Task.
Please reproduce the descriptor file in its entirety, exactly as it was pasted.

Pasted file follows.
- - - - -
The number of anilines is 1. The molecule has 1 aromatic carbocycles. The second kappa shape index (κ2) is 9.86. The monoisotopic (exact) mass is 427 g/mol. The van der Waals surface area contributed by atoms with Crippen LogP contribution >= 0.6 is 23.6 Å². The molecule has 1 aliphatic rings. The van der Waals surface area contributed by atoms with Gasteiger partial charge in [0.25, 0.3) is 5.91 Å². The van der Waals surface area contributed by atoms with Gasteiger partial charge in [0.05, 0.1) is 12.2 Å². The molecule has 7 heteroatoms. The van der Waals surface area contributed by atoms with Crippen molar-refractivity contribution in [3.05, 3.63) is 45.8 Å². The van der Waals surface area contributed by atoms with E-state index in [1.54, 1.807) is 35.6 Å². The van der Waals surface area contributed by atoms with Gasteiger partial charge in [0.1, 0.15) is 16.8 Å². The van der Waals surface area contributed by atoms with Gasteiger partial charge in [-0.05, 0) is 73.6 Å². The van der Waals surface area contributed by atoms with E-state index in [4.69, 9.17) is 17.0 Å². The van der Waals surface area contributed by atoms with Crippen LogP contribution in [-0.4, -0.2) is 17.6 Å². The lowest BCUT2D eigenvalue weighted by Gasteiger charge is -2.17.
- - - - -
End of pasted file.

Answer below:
The number of anilines is 1. The molecule has 1 aromatic carbocycles. The second kappa shape index (κ2) is 9.86. The monoisotopic (exact) mass is 427 g/mol. The van der Waals surface area contributed by atoms with Crippen LogP contribution >= 0.6 is 23.6 Å². The molecule has 1 aliphatic rings. The van der Waals surface area contributed by atoms with Gasteiger partial charge in [0.25, 0.3) is 5.91 Å². The van der Waals surface area contributed by atoms with Gasteiger partial charge in [0.05, 0.1) is 12.2 Å². The molecule has 7 heteroatoms. The van der Waals surface area contributed by atoms with Crippen molar-refractivity contribution in [3.05, 3.63) is 45.8 Å². The van der Waals surface area contributed by atoms with E-state index in [1.54, 1.807) is 35.6 Å². The van der Waals surface area contributed by atoms with Gasteiger partial charge in [0.1, 0.15) is 16.8 Å². The van der Waals surface area contributed by atoms with Gasteiger partial charge in [-0.05, 0) is 73.6 Å². The van der Waals surface area contributed by atoms with E-state index in [4.69, 9.17) is 17.0 Å². The van der Waals surface area contributed by atoms with Crippen LogP contribution in [-0.4, -0.2) is 17.6 Å². The lowest BCUT2D eigenvalue weighted by Gasteiger charge is -2.17.